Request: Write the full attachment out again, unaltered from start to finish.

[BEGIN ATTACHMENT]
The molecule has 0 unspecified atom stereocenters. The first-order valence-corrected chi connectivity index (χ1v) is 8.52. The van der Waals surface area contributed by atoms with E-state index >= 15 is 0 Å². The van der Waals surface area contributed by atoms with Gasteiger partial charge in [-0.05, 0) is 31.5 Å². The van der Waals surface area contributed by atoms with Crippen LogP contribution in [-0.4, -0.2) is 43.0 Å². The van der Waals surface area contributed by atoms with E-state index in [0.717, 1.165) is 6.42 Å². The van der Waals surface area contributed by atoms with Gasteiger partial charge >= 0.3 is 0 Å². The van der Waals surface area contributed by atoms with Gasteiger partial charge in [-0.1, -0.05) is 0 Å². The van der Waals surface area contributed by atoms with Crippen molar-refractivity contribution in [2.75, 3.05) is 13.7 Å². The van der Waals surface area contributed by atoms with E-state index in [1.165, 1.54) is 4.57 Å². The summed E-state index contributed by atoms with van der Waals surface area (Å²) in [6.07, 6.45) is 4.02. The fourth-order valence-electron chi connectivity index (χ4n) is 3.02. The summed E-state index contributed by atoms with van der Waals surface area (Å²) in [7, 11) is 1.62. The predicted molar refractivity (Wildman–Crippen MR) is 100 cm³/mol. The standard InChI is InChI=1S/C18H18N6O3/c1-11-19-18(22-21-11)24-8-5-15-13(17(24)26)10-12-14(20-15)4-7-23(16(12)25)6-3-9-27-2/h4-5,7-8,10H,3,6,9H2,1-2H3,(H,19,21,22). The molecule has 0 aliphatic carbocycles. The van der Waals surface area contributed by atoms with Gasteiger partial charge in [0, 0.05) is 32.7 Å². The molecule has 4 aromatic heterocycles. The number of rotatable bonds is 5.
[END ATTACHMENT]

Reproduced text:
The molecule has 0 unspecified atom stereocenters. The first-order valence-corrected chi connectivity index (χ1v) is 8.52. The van der Waals surface area contributed by atoms with E-state index >= 15 is 0 Å². The van der Waals surface area contributed by atoms with Gasteiger partial charge in [-0.05, 0) is 31.5 Å². The van der Waals surface area contributed by atoms with Crippen LogP contribution in [-0.4, -0.2) is 43.0 Å². The van der Waals surface area contributed by atoms with E-state index in [0.717, 1.165) is 6.42 Å². The van der Waals surface area contributed by atoms with Gasteiger partial charge >= 0.3 is 0 Å². The van der Waals surface area contributed by atoms with Gasteiger partial charge in [-0.1, -0.05) is 0 Å². The van der Waals surface area contributed by atoms with Crippen molar-refractivity contribution in [2.75, 3.05) is 13.7 Å². The van der Waals surface area contributed by atoms with E-state index in [1.165, 1.54) is 4.57 Å². The summed E-state index contributed by atoms with van der Waals surface area (Å²) in [6.07, 6.45) is 4.02. The fourth-order valence-electron chi connectivity index (χ4n) is 3.02. The summed E-state index contributed by atoms with van der Waals surface area (Å²) in [7, 11) is 1.62. The predicted molar refractivity (Wildman–Crippen MR) is 100 cm³/mol. The standard InChI is InChI=1S/C18H18N6O3/c1-11-19-18(22-21-11)24-8-5-15-13(17(24)26)10-12-14(20-15)4-7-23(16(12)25)6-3-9-27-2/h4-5,7-8,10H,3,6,9H2,1-2H3,(H,19,21,22). The molecule has 0 aliphatic carbocycles. The van der Waals surface area contributed by atoms with Gasteiger partial charge in [0, 0.05) is 32.7 Å². The molecule has 4 aromatic heterocycles. The number of rotatable bonds is 5.